average age of vehicles

Vehicles on the road in the US are getting older, on average. The most recent report from S&P Global Mobility shows that the average age of vehicles in operation has risen to 12.2 years, the highest it has ever been. Over the past year, that average has crept up by two months, and it’s the fifth year running that the American fleet has risen in age. 

The causes are no surprise to most in the automotive industry, a sector struggling to source enough semiconductor chips to build in-demand vehicles. Production lines for many automakers have had brief interruptions, and the reduced supply hasn’t been able to rise to the demand by consumers and fleets. 

Lower scrappage rates prove that drivers are holding onto their aging vehicles longer. S&P Global Mobility’s data shows that scrappage represented just 4.2% of cars in operation at 11 million units, which is the lowest rate in 20 years. 

S&P Global Mobility’s associate director of aftermarket solutions, Todd Campau, said, “While some of the new vehicle demand has been destroyed, as supply chain challenges ease, some pent-up demand for new vehicles is expected to be realized through the middle of the decade. At that time, scrappage rates could increase, creating the climate for average age to moderate or even reduce slightly.”

With reduced supply and insatiable demand, Campau iterated that prices on dealership lots have gone up, affecting affordability for many buyers. He said, “It is a little bit of a unique situation driving the growth trajectory. We expect it to continue to grow for a few years and then drop off in the ’25, ’26 range, depending on how the pandemic, pent-up demand, and scrappage work out.”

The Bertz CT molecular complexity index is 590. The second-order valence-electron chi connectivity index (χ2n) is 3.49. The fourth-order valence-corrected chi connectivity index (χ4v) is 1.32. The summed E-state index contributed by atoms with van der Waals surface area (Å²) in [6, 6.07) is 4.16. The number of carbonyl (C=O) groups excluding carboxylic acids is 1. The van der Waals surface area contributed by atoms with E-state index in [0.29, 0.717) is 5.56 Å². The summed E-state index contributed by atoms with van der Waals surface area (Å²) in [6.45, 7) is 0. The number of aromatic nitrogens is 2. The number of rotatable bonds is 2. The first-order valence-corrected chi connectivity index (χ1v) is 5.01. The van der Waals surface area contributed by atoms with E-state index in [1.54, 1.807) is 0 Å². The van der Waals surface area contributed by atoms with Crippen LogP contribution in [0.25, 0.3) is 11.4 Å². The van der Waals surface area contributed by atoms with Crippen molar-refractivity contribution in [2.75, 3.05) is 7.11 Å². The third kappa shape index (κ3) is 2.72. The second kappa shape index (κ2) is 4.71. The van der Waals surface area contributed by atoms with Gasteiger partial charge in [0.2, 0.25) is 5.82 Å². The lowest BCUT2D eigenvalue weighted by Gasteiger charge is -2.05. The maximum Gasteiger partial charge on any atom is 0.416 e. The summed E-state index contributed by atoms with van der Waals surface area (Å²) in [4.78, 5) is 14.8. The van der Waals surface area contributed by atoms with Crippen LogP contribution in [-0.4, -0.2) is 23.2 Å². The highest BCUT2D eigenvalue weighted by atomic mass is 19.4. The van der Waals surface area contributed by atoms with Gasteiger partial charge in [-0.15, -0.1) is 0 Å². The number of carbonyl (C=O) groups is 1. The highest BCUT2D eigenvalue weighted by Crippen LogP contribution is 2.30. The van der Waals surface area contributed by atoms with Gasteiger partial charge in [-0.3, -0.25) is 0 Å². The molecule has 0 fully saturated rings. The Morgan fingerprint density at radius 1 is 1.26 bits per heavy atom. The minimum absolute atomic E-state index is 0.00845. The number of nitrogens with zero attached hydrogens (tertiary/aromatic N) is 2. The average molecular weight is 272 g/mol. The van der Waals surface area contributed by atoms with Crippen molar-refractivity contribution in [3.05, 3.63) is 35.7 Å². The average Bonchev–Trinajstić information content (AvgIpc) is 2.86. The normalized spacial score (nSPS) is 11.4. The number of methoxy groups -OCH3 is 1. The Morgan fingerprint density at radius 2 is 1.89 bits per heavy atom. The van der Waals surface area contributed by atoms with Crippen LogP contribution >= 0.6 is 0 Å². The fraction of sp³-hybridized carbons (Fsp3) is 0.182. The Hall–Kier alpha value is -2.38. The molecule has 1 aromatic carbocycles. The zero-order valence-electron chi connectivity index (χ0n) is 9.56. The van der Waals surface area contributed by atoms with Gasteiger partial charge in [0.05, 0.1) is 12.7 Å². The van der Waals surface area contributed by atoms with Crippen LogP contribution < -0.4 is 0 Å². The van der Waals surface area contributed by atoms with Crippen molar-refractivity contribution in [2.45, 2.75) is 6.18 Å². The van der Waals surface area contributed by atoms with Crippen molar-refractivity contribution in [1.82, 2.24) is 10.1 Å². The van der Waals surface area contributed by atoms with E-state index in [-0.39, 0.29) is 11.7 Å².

Rising age will lead to more service and parts opportunities

The average age of passenger cars has increased to 13.1 years, while the average age of pickup trucks has climbed to 11.6 years. For dealers and repair shops, older vehicles with limited inventory to replace them can lead to higher revenue at the service desk since drivers have little recourse but to pay for increasing repair bills. 

That’s especially important for the pickup truck, and SUV segments, where more maintenance is required, and parts and labor for repairs tend to be considerably higher. And drivers of vehicles seven years of age and older have a higher likelihood of driving the car until it’s scrapped. These drivers might be holding onto an older vehicle, hesitant to transition to new tech like an electric vehicle until the industry has moved forward a few more years. 

Among the fledgling EV segment, higher adoption could help the average age plateau or decrease in the coming years. And interestingly, trucks and SUVs powered by batteries rather than ICE engines are the more sought-after options. And while EVs were primarily short-range vehicles until recently, drivers are now using them almost the same as an ICE vehicle, averaging around 12,000 miles per year. That will begin to present opportunities for service revenue also.

Campau said, “Behavior in the BEV market similar to the overall market – customers like truck and utility body styles; and manufacturers have reacted to position their portfolios to meet that preference. Interestingly, it’s not the only similarity with the overall market. BEV miles traveled in recent years also have trended toward the norm, with BEVs averaging about twelve thousand miles annually, which is only a couple hundred miles lower than the total population’s average.”

Regardless of ICE or EV, an increase in vehicle age along with the supply shortage will continue to drive more owners to the service shop, limping their aging vehicles along a few more months or years. Dealers should be cognizant of the trend and be mindful of the opportunities for revenue coming through the service drive.


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